Part of activists’ decade-long quest to declare foods “addictive” like cocaine and other drugs are attempts to define what their dubious “food addiction” — supposedly an industry-caused reason for obesity — looks like. After all, it can’t be anything but total abstinence, since people who go cold turkey on all foods will starve to death. (Some have tried, with predictably tragic results.)
Activists of various stripes have proposed several such definitions. Vegan activist Neal Barnard of the PETA-supported Physicians Committee for Responsible Medicine proposed that “refusing to adopt a vegetarian diet” was proof of food addiction. In 2009, academics affiliated with the soda tax headquarters, Yale’s Rudd Center for Food Policy and Obesity, developed a Yale Food Addiction Scale (YFAS), claiming it could diagnose “food addiction.”
And, as a recent article by a researcher with George Mason University’s Statistical Assessments Service (STATS) notes, the YFAS may be no more useful than the vegan’s. Activists frequently claim that “food addiction” causes obesity, but this illustrates a problem with the YFAS — it misclassifies healthy people as addicts. The author of the STATS post (a Ph.D.) explains:
The reality for food addiction as defined is that it’s not as predictive as one might hope. Obese and overweight people are more likely to suffer from “food addiction”, but underweight and normal weight people also meet the criteria. So the question really becomes: what significance or value does the “diagnosis” add to the discussion about helping people live healthier lives?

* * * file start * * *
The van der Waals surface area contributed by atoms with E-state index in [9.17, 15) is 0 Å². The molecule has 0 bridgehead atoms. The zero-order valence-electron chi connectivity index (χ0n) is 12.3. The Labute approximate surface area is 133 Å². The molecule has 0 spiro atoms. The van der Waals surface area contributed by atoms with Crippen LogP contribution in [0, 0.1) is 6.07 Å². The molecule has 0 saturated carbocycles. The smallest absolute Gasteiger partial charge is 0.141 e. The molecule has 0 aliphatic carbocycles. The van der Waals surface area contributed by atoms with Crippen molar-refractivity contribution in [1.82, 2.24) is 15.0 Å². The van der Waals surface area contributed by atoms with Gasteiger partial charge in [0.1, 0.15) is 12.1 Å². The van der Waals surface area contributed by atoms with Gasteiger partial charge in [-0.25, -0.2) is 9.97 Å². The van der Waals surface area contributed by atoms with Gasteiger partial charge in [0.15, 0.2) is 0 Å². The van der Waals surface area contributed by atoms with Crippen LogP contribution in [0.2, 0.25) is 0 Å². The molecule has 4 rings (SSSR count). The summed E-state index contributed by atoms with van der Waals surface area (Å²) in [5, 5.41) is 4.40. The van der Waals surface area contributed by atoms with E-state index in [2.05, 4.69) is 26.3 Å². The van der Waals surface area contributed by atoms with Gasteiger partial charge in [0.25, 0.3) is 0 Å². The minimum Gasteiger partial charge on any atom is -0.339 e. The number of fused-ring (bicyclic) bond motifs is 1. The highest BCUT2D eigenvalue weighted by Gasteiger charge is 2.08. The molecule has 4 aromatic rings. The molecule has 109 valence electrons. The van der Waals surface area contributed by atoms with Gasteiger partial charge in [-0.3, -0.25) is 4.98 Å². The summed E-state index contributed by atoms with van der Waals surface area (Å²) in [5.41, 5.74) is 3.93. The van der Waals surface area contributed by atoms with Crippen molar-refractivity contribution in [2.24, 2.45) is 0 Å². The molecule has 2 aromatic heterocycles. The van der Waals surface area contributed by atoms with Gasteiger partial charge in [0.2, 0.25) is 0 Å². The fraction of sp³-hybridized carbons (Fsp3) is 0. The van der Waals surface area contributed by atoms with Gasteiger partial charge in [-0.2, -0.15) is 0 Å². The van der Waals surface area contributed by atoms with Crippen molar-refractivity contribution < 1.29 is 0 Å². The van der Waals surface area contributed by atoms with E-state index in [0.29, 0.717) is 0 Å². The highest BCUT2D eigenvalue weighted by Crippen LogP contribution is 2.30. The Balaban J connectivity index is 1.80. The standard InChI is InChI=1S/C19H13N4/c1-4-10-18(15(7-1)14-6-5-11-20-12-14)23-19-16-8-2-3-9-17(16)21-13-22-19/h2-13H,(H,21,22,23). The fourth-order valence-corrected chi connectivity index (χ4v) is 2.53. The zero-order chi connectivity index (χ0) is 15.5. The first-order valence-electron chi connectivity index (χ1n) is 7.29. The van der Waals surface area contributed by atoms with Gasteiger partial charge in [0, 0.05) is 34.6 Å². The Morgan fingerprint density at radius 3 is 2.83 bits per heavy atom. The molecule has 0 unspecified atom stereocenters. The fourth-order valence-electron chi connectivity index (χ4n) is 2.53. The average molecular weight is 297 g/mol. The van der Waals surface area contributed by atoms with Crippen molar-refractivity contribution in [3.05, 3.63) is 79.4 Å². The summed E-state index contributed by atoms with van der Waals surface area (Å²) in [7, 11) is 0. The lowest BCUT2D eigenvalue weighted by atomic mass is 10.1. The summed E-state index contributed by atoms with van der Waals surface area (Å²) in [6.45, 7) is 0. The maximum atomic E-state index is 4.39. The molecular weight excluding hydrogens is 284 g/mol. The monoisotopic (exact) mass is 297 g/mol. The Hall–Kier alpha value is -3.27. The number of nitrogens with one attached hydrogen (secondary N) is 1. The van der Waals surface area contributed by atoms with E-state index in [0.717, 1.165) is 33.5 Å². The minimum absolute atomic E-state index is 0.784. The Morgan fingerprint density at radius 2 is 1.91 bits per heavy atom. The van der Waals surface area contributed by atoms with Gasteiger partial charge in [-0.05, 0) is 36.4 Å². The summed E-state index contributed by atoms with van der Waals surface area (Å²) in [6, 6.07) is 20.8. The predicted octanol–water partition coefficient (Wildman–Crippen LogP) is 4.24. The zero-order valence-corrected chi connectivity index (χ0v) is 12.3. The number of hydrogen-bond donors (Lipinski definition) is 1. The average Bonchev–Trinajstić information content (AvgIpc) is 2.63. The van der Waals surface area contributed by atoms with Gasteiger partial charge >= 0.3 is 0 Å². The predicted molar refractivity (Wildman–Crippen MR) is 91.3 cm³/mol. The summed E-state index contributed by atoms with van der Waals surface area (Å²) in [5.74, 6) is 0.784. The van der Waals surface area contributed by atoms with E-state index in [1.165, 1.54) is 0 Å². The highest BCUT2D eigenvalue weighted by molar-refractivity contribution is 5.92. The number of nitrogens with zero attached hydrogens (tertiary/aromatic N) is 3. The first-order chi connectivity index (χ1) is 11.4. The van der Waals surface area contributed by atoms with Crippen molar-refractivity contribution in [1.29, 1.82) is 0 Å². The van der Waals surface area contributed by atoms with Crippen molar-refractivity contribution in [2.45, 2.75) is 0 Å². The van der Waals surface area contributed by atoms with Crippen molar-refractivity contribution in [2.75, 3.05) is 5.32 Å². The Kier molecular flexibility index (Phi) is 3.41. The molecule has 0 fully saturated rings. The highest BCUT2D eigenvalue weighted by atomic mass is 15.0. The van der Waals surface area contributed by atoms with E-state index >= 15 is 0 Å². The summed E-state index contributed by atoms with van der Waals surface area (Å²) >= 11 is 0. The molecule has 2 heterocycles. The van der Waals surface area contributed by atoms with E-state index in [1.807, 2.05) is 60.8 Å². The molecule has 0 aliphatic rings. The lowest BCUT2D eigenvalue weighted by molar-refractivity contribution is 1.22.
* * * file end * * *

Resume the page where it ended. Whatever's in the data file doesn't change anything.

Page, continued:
Neuroscientists from Cambridge University skeptical of “food addiction” expressed similar concerns about the YFAS in a recent article. They wrote, “It is insufficient to surmise, because some people score highly on the YFAS, that FA [food addiction] is necessarily a valid and unitary concept.” Without real rigor, whether or not people have high YFAS scores doesn’t tell us much.
But of course the primary purpose of YFAS and the general “food addiction” hysteria isn’t to treat people’s health conditions, but rather to lay the groundwork for food litigation and food regulation. Kelly Brownell, the tax-loving Duke University dean who co-developed the YFAS, said as much, telling a conference panel that addiction notions are a “game-changing concept” that “could activate a whole new field of potential players” — namely trial lawyers to sue food companies for selling stuff people want to buy and eat. It’s an unappetizing prospect.